original one that contains the data. In the filtered instance, rather
than having a copy of the data, you'd just keep the tag you're using for
filtering, and do the appropriate thing in your calculations.

If you did this, then the new Metric would always be a filtering version
onto the original data. As data in the original changed, you could keep
using the filtering version to do the same filtered calculations on the
new data. Even if you didn't keep the previous filtering version,
creating new ones should be inexpensive, compared to the alternative of
creating a new copy of the data for each filtered Metric.

Doing it that way would be sort of like the "Tags property" solution you
mentioned, but without layering the filter state onto the existing Metric
instance. Instead, the filtering state would be unchanged for any given
Metric instance.

If you do get rid of the overloads in this way, then you could just make
the calculations properties instead of methods. Personally, I think
that'd be a little nicer, though obviously it's not a critical part of the
design.

As an alternative to the above, you might consider breaking the
functionality into two classes. One class to manage the data collection,
and another to do the filtering and calculations. This would be basically
the same as the "fancy" version of what I suggest above, with the
advantage that by making a second class responsible for filtering and
calculating, you would never have the ambiguity of a single class that is
doing two fundamentally different things. You'd always create an instance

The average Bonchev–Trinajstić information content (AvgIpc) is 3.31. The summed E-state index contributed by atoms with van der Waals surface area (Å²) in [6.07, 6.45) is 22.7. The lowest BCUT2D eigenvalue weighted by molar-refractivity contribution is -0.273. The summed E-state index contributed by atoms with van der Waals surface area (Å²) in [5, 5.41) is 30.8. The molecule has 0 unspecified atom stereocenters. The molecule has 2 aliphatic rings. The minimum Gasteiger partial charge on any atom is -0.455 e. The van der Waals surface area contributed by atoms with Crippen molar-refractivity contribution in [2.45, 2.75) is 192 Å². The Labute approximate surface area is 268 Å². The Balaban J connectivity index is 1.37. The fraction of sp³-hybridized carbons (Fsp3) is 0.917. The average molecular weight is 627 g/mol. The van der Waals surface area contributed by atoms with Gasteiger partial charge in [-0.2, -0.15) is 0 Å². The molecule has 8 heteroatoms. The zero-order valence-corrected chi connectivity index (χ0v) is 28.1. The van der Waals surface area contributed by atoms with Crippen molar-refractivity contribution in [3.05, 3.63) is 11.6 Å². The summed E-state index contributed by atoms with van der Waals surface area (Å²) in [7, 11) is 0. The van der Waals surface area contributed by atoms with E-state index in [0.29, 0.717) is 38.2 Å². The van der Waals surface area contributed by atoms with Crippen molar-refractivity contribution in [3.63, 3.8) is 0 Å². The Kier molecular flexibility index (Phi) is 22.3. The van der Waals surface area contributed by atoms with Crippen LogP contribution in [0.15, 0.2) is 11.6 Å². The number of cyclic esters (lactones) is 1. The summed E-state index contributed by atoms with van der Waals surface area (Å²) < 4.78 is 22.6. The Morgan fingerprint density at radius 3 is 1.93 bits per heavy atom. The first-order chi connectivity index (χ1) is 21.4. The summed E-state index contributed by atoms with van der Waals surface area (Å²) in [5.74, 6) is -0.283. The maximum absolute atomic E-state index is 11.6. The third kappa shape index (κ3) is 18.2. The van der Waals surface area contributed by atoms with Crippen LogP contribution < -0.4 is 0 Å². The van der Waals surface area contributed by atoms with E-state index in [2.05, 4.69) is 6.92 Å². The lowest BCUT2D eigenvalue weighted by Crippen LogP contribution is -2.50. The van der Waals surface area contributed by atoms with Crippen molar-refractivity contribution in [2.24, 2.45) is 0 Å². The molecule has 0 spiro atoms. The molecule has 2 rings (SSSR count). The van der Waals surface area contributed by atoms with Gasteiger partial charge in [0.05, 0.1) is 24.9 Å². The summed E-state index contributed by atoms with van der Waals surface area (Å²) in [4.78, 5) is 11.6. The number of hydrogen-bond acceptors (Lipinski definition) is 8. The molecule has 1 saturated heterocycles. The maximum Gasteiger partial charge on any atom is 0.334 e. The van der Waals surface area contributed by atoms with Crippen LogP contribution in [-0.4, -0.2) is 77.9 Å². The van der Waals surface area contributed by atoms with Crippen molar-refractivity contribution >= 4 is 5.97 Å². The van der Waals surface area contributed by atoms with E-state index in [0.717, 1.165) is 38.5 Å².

of the filter-and-calculate class by passing to the constructor at a
minimum the data collection class, and optionally whatever filter criteria
is important (or you could keep the Filter() method on the collection
class, making it essentially a factory for the filter-and-calculate class).

And if that's not a complicated enough list of suggestions :), I'll point
out that the problem sounds suspiciously like a special case of a
database. You can "select" (which is the filtering process) and run
computations on the results. It may be that this could all be handled in
a more general way, using a basic collection class to contain your data,
and then LINQ syntax to do the filtering and computations.

Pete
Jun 27 '08 #7
If you do get rid of the overloads in this way, then you could just make
the calculations properties instead of methods. Personally, I think
that'd be a little nicer, though obviously it's not a critical part of the
design.
Once again Pete, I owe you a beer. That is a good idea.

I think I like that. Using Properties instead of methods.

So I could have;

Metric m = new Metric();
m.Sum; // property....get returns
calculation
m.FilterBy("tag"); // sets the filter....all
properties would look at this tag

Thanks!
Jun 27 '08 #8